His biggest obstacle in achieving that end will be developing some offensive tools to go along with his tremendous defensive profile. As it stands, Saunders is very raw on that side of the floor and doesn't seem to know his limitations. Nearly 35% of his shot attempts last season were jumpers according to Synergy Sports Technology. Knocking down just 17.3% of those attempts, Saunders showed highly inconsistent mechanics with his feet set and tends to settle for high degree of difficulty short-range jumpers in the mid-post a bit too frequently off the dribble.
Though Saunders is able to create space off the bounce on occasion thanks to his rangy strides and solid first step, he relies heavily on his left hand, appears out of control at times, and has a long ways to go to become a complete perimeter threat. He still has trouble dealing with more physical perimeter defenders, and needs to tighten up his ball-handling ability. His ability to make strides in his development as a perimeter scorer will play a key role in his draft projections, as he'd benefit immensely from projecting as a full-time small forward at the next level.
Most of his scoring production comes in the paint, where his length and athleticism allow him to play above the rim in traffic and simply jump over defenders to score. An excellent offensive rebounder, Saunders does a good job positioning himself when he doesn't have the ball to either clean the glass or receive a pass from a driving teammate. His activity level complements his athleticism well, and allows him to shoot a respectable percentage from the floor despite his highly questionable efficiency from the perimeter.
Though Saunders has some questions to answer offensively, he is a highly capable defensive player. Using his lateral quickness to deny penetration effectively out on the perimeter and doing an excellent job using his length to recover and contest shots on the occasions he does get beat to the rim, Saunders has a knack at being in the right place at the right time. A great shot blocker and a very good rebounder for his position; it is obvious why NBA scouts are impressed with his defensive potential.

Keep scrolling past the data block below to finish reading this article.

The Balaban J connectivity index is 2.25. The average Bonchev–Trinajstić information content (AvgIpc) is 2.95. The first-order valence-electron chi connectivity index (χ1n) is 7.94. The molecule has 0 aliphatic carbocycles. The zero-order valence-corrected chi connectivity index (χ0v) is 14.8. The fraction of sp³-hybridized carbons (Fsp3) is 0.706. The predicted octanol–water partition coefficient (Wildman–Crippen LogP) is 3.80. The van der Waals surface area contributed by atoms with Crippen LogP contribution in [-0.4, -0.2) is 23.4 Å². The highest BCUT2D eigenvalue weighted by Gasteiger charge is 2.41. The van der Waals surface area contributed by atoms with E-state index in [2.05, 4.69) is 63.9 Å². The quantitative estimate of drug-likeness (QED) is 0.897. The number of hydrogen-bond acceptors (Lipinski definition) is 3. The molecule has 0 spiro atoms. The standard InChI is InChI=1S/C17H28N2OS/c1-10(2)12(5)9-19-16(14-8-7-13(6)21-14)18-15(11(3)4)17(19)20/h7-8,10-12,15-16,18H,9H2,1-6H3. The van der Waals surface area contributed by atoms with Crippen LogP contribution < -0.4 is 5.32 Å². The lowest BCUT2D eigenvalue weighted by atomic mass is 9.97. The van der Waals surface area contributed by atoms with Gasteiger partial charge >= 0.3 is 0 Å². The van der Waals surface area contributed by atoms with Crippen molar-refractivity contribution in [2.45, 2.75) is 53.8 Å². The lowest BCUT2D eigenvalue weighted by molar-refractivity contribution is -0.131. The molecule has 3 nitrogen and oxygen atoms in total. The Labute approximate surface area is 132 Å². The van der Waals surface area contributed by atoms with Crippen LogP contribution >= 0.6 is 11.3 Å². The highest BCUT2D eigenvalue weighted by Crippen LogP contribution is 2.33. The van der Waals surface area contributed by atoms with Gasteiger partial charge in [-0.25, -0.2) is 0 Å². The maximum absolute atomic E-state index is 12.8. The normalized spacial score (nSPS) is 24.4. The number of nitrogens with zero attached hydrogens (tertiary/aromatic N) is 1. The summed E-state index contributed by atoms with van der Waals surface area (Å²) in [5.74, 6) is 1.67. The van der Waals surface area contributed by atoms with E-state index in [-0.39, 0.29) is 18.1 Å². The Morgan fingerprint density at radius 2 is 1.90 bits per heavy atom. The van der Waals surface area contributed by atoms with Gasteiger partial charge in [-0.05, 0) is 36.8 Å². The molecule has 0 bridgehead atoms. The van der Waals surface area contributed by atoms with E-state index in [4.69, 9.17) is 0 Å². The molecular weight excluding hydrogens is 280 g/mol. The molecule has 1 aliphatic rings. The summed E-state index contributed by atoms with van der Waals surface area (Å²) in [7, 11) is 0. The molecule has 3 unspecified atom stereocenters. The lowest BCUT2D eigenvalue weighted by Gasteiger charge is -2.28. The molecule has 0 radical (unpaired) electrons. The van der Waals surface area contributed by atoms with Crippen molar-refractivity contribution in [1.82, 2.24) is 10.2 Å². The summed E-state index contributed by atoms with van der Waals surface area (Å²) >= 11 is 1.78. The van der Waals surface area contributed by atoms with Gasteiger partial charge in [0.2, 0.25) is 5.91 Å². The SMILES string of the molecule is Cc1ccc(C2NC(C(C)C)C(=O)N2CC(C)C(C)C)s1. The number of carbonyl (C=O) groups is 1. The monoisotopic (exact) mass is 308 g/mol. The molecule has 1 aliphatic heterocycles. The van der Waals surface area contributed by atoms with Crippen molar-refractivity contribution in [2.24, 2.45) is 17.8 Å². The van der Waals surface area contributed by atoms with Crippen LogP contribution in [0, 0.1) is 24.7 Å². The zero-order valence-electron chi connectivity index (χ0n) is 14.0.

Moving into his senior season, Saunders is one of the most intriguing small-conference prospects in college basketball. He's proven his mettle defensively, but his ability to develop some perimeter tools offensively will dictate where he's drafted next summer. His usage should increase this season, making him a player worth watching as the season gets moving.
[Read Full Article]
Top NBA Draft Prospects in the Non-BCS Conferences, Part Three
November 10, 2009
While senior guard Aaron Jackson earned the most acclaim for the Dukes last season as one of the premiere players in the Atlantic-10 Conference, it was power forward Damian Saunders who showed just as promise to emerge as a legitimate pro prospect as he continues to develop. The Connecticut native posted very solid averages across the board – 13.1 points, 7.6 rebounds, 2.4 blocks and 2.1 steals – and proved to be an exceptionally efficient scorer. Early season outbursts like the 22-point, 10-rebound game he hung on Duke were enough to draw the attention of scouts, and now as the top returning scorer on his team, the upperclassman will have the opportunity to prove his name belongs on NBA draft boards.
Physically, there is a good deal to like about what Saunders brings to the table. Though he is listed as a severely undersized power forward at 6-7, he possesses the body and athleticism to eventually make the transition to the perimeter full time as his skill set continues to develop and become more refined. His 210-pound frame allows him to handle himself against more physical forwards, and his length allows him to wreak havoc on the defensive side of the floor – something we will touch on more later.